Ben Horowitz Says $15 Million For Rap Genius Will Create “A Talmud For The Internet”

Investing in a service that decodes hip-hop is, for the principals at VC firm Andreessen Horowitz and Rap Genius cofounder Mahbod Moghadam, both an investment in a culture and a way to rethink the way we browse the whole web.

Ben Horowitz Says $15 Million For Rap Genius Will Create “A Talmud For The Internet”

“Huh?!”–Kanye West


When a venture capitalist who begins each of his blog entries with a rap lyric proposes investing in a company called “Rap Genius,” it can seem a little self-indulgent.

“That was the thing that got the most resistance at the firm in making the investment,” Ben Horowitz tells Fast Company about this request. “That I was interested in rap and it was Rap Genius. It was like, ‘Ben what are you doing?’”

Eventually, the firm ceded, and Andreessen Horowitz announced on Wednesday that it had invested $15 million in the startup, which allows members to add explanations to their favorite rap lyrics.

Click on the lyric “Clique, clique, clique” from the song, um, “Clique,” on the latest album by Kanye West’s GOOD Music collective, and you’ll learn the line could be interpreted as referring to a group of friends or the sound of snapping paparazzi cameras or even the sound that guns make when they’re cocked.

Hover over Jay-Z’s lyric in the same song, “Yeah, I’m talking B,” and you’ll learn he’s referring to his wife, Beyonce–at least according to Rap Genius.

Andreessen Horowitz, a firm that has backed Twitter, Zynga, Facebook, and Instagram, does not generally invest in its hobbies. As Marc Andreessen explains in a blog post , the idea of annotating the web is something he wanted to build into Mosaic–-the Internet’s first popular browser.


“It seemed obvious to us that users would want to annotate all text on the web,” he writes. “Our idea was that each web page would be a launchpad for insight and debate about its own contents. So we built a feature called ‘group annotations’ right into the browser–and it worked great–all users could comment on any page and discussions quickly ensued.”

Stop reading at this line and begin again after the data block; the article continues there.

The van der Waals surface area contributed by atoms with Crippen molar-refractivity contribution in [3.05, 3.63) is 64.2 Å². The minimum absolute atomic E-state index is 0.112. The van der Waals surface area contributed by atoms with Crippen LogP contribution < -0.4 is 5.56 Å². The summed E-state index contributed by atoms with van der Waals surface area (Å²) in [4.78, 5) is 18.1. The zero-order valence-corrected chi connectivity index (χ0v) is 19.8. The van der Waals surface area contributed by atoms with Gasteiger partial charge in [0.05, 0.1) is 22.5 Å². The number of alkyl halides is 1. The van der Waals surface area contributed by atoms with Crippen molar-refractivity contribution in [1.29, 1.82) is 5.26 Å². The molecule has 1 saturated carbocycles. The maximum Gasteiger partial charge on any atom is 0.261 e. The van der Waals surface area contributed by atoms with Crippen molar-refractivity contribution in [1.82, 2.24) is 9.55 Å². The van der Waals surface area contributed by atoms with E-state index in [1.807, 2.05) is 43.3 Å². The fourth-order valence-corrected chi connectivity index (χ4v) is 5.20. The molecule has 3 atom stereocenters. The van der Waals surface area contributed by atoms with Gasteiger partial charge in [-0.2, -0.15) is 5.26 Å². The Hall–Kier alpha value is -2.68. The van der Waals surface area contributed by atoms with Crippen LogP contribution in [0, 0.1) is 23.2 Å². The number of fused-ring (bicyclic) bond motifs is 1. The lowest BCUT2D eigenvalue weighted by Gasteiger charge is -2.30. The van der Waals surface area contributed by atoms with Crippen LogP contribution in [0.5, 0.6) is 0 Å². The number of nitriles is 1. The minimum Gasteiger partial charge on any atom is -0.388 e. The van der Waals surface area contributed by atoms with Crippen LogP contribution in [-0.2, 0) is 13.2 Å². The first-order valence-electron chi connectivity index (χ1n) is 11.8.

The team, however, ran out of time and resources and dropped the feature, changing the Internet as we know it in the process. What if anyone could add context to web pages they read? We’d be looking at a very different type of liability, discussion format, and navigation path for online content.

Horowitz compares the potential of Rap Genius, which already hosts some political speeches, law cases, and The Great Gatsby to a “Talmud for the Internet.” Just as the Talmud is the source of many religious beliefs that aren’t necessarily mentioned directly in the bible, it could one day be the source of “knowledge on the knowledge” online.

As of late August, when Fast Company spoke with Rap Genius cofounder Mahbod Moghadam, the site had approximately 200,000 contributors and 500 editors who have been deputized by the site’s staff, which at the time hovered between nine and 15 paid employees, to oversee content. An app, a paid version, and concert promotions are all in the works, but the site is “more about the art than exposure,” says Moghadam. Their goal in creating the site, he said, was to meet the rapper Cam’ron, and compared cofounder Tom Lehman to a “swagged out Mark Zuckerberg.” (Ilan Zechory is the third founder.) Now the site’s goal, he said humbly, is to “explain everything.”

Others have dreamed this dream. Google launched a product called Sidewiki in 2009 that allowed anyone to leave notes on webpages that others could read later in a browser sidebar. After failing to take off, it shut down last year.

But if you talk with Horowitz long enough, you might start to believe the missing ingredient was a dash of hip-hop.


“The rappers and hip-hop community are the main inventors of the modern culture, not in the U.S. but worldwide,” Horowitz says. “They drive so many things from a culture creation standpoint. If you are a community-based site, starting with the culture creators is genius, to use the term. “

Jillian Goodman contributed to this report.

[Image: Flickr user Jason Staten]

About the author

Sarah Kessler is a senior writer at Fast Company, where she writes about the on-demand/gig/sharing "economies" and the future of work.